UPPER WEST SIDE — Parents are losing a major advocate in their fight against toxic PCBs in the city's schools, as the leading activists are taking a temporary step back from the battle to enter mediation with the Department of Education.
The New York Lawyers for the Public Interest — which sued the DOE in 2011, saying the city needed to expedite the removal of PCBs from aging light fixtures in schools — is now in mediation with the DOE and can no longer legally be on the front lines of searching for PCB leaks and calling on officials to fix them, a representative of the group said.
"We’re asking that you call your elected officials, call the media yourself and mobilize folks yourselves," Gigi Gazon, an organizer with NYLPI, told parents, school leaders and District 3 Community Education Council members Monday, urging them to take the lead on advocacy.
"If we’re in mediation, we have to give the DOE the benefit of the doubt right now," added Gazon, who hopes the process will expedite the timeline.
Gazon said NYLPI, which has led efforts to train custodians to search for PCBs and galvanized parents to walk through schools to examine lights, was confident the grassroots network of concerned parents could lead the charge.
She added that parents and education leaders must "be on the front lines instead of us," because, "these lights are still failing...these things continue to leak even while we’re in this process," she said.
In August 2011, NYLPI filed a lawsuit against the city saying that more than 1,200 schools citywide may be PCB-contaminated and that the city's plan to take 10 years to remediate the chemicals is too slow.
The city moved to dismiss the lawsuit, which was filed in U.S. District Court in Brooklyn, but last month Judge Sterling Johnson rejected the motion.
"The judge threw the book at [the city]… and wrote a scathing decision saying that [the city was] willfully moving slowly [in PCB remediation]," Gazon said.
Right after the decision, the city reached out to NYLPI and asked the group to begin mediation, with both parties agreed to do, Gazon said.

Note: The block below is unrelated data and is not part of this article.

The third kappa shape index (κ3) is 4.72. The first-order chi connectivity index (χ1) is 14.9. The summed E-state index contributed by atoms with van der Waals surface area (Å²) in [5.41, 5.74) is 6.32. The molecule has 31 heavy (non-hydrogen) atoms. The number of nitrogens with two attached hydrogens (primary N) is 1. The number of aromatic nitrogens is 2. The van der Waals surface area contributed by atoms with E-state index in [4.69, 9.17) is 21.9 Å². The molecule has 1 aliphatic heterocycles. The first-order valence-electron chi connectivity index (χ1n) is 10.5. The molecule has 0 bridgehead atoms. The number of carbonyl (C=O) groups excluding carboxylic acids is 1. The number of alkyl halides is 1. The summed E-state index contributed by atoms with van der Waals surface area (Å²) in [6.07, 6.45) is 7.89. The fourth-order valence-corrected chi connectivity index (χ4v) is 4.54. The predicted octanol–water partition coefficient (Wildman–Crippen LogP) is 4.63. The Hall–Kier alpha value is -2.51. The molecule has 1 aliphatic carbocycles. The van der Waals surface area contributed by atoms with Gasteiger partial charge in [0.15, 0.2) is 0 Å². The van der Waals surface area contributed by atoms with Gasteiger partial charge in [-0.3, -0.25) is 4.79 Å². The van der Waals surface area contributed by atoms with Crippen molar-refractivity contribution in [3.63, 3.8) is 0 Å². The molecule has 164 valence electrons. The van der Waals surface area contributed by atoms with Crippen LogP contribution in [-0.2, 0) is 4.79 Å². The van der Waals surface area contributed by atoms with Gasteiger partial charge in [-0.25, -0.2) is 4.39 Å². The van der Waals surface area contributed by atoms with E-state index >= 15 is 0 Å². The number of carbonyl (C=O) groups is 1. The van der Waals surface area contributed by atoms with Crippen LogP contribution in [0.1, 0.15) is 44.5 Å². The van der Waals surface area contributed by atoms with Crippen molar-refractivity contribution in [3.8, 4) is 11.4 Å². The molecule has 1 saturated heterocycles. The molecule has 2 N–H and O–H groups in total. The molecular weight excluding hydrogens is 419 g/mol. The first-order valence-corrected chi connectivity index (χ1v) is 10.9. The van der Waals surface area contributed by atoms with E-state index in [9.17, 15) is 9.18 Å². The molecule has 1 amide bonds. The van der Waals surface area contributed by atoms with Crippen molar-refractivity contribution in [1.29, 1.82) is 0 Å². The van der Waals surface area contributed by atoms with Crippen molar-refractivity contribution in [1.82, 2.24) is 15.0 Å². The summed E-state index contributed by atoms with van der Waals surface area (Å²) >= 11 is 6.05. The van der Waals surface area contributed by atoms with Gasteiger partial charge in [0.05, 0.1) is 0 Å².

The city and Department of Education declined to comment, citing ongoing legal issues.
Assemblywoman Linda Rosenthal has sponsored legislation that if passed would force the DOE to remediate all PCBs within two years, rather than the 10 years the DOE proposed. There are currently active PCB leaks in 225 of the city's public schools, according to officials.
There are eight school buildings on the Upper West Side that have visible leaking lights on which work has been prioritized, including: P.S. 76, P.S. 83, P.S. 84, P.S. 247, P.S. 87, P.S. 242, P.S. 145 and P.S. 191, according to the DOE's list as of April 12.
In the case of P.S. 87, parents didn't find out about a classroom leak until three months after it happened, in early March — an incident still fresh in parents' minds and contributing to distrust of the DOE.
One of the reasons the DOE has given to explain the long timeline for remediation is that work must be done while kids are not in school.
Gazon said she didn't know how many months the mediation with the DOE would take, but that the city is "going to be forced to be more forthcoming with us," about their remediation plans and that NYLPI would push for a better timeline.
Rosenthal said she would continue to push for her bill, which is sponsored by State Sen. Andrew Lanza, who represents the 24th District on Staten Island.
"While I am hopeful that the mediation will result in an expedited timeline, my experience with the city on this issue inspires little confidence," she said.